Jack White's first solo album (yes, we pause to contemplate if that is really true) was released last week. The album is Blunderbuss and it is a solid, solid album. Surrounded by a cast of very accomplished (almost) all female band, Blunderbuss sounds more like the Raconteurs than the White Stripes. Here is Weep Themselves To Sleep, the 7th track from the album.
Monday, April 30, 2012
Thursday, April 19, 2012
Friday, April 13, 2012
Thursday, April 12, 2012
Day four of our Louie Louie love fest. The Sonics -- Gerry Roslie, Andy Parypa, Larry Parypa, Rob Lind and Bob Bennet -- recorded Louie Louie in 1965 at Wiley/Griffith Studios up in Seattle with producer Kearney Barton manning the controls. The song was recorded live with two tracks. One for the drums and one for the rest of the band. Most notably, the Sonics change the song from it's familiar I-IV-V (A#-D#-E#m) arrangement and instead give it a major chord I-III-IV (A#-C#-D#) arrangement. The change takes the bop out of the song and replaces it with a good old crunch. Gerry Roslie rips the vocals as hard as Larry Parypa rips the unrelenting barre chord progression on guitar. The result is truly a mind melt. Particularly when put into the context of 1965.
Tuesday, April 10, 2012
What you have here is the missing link. This is the version of Louie Louie that became the benchmark for future versions. It is by Rockin Robin Roberts and the backup band, though not credited on the label, is none other than The Wailers. The Wailers had just produced a #38 charting instrumental for another label and thus could not be credited. In fact, Etiquette Records was The Wailers' own creation to get out from under their old contract with Golden Crest. This recording of Louie Louie, is, as you can see from the scan above, the first record Etiquette ever released.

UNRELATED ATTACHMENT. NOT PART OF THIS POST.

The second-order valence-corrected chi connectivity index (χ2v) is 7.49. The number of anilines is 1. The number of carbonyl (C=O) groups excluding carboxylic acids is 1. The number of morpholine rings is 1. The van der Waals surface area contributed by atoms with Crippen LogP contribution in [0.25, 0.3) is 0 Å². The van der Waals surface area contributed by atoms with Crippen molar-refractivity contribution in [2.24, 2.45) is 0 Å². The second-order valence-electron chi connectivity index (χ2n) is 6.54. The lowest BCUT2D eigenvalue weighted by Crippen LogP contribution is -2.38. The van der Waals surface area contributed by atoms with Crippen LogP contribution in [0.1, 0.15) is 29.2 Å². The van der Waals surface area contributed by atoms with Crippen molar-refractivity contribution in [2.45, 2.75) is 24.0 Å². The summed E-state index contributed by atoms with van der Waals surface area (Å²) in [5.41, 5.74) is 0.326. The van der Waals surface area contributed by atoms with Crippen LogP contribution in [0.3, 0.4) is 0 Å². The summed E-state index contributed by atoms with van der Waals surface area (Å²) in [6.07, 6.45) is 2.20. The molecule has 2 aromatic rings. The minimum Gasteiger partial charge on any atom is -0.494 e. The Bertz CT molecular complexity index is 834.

Rockin Robin Roberts and the Wailers recorded this version of Louie Louie in Tacoma, Washington in 1960 and released the single in early '61. This recording marks the first published rock recording of the song. It also has a few other historically important notables. Roberts and The Wailers move the song from the calypso beat to the now familiar downbeat. They also moved the song from it's original key of G, to Bb. And Roberts introduces the guitar lead, which is clearly the riff that the Kingsmen and other bands replicated, with the all important "Now let's give it to them, right now!"
The Wailers would go on to garage lore with songs like Hang Up and the wicked Out Of Our Tree. Rockin Robin Roberts, unfortunately, died an early death due to an auto accident in 1967.
Monday, April 9, 2012
Today is day one of our ode to the most important rock-n-roll song ever written, Louie, Louie. We start with the original version. From 1955, on Flip Records, Richard Berry and the Pharaohs perform Berry's original composition. Inspired by calypso beats he heard in a song about Cuba, Berry muses about a love far off across the sea. A love he intends to fulfill.
Louie Louie, me gotta goThe doo-wop, soul number would fly under the radar screen for quite some time. But that would all change in a few years time. But more on that in the coming days.
Louie Louie, me gotta go
Fine little girl she waits for me
Me catch the ship for cross the sea
I sail the ship all alone
I never think I'll make it home
Three nights and days me sail the sea
Me think of girl constantly
On the ship I dream she there
I smell the rose in her hair
Me see Jamaica moon above
It won't be long, me see my love
Me take her in my arms and then
I tell her I never leave again